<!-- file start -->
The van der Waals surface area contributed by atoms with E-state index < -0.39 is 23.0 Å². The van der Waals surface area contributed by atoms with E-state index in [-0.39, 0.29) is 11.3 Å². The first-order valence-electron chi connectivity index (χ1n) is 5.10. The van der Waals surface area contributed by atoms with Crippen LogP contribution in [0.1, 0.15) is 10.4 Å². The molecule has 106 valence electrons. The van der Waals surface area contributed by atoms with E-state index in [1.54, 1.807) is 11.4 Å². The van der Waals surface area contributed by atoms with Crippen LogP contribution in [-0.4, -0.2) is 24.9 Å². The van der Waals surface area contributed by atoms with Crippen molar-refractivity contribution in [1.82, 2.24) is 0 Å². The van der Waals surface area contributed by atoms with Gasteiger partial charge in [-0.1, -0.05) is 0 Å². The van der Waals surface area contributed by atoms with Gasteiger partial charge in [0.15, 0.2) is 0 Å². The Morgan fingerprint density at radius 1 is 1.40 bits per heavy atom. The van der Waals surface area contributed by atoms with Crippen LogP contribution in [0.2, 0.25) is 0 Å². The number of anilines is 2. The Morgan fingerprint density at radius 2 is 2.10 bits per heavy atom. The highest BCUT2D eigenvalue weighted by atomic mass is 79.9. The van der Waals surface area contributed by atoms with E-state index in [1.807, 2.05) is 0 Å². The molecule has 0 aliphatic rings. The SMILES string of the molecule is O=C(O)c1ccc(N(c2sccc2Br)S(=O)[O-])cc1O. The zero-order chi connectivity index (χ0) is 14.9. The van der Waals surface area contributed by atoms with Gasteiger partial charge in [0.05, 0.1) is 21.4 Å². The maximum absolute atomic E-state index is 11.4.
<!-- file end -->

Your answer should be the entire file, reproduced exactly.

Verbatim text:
The van der Waals surface area contributed by atoms with E-state index < -0.39 is 23.0 Å². The van der Waals surface area contributed by atoms with E-state index in [-0.39, 0.29) is 11.3 Å². The first-order valence-electron chi connectivity index (χ1n) is 5.10. The van der Waals surface area contributed by atoms with Crippen LogP contribution in [0.1, 0.15) is 10.4 Å². The molecule has 106 valence electrons. The van der Waals surface area contributed by atoms with E-state index in [1.54, 1.807) is 11.4 Å². The van der Waals surface area contributed by atoms with Crippen LogP contribution in [-0.4, -0.2) is 24.9 Å². The van der Waals surface area contributed by atoms with Crippen molar-refractivity contribution in [1.82, 2.24) is 0 Å². The van der Waals surface area contributed by atoms with Gasteiger partial charge in [-0.1, -0.05) is 0 Å². The van der Waals surface area contributed by atoms with Gasteiger partial charge in [0.15, 0.2) is 0 Å². The Morgan fingerprint density at radius 1 is 1.40 bits per heavy atom. The van der Waals surface area contributed by atoms with Crippen LogP contribution in [0.2, 0.25) is 0 Å². The number of anilines is 2. The Morgan fingerprint density at radius 2 is 2.10 bits per heavy atom. The highest BCUT2D eigenvalue weighted by atomic mass is 79.9. The van der Waals surface area contributed by atoms with E-state index in [1.807, 2.05) is 0 Å². The molecule has 0 aliphatic rings. The SMILES string of the molecule is O=C(O)c1ccc(N(c2sccc2Br)S(=O)[O-])cc1O. The zero-order chi connectivity index (χ0) is 14.9. The van der Waals surface area contributed by atoms with Gasteiger partial charge in [0.05, 0.1) is 21.4 Å². The maximum absolute atomic E-state index is 11.4.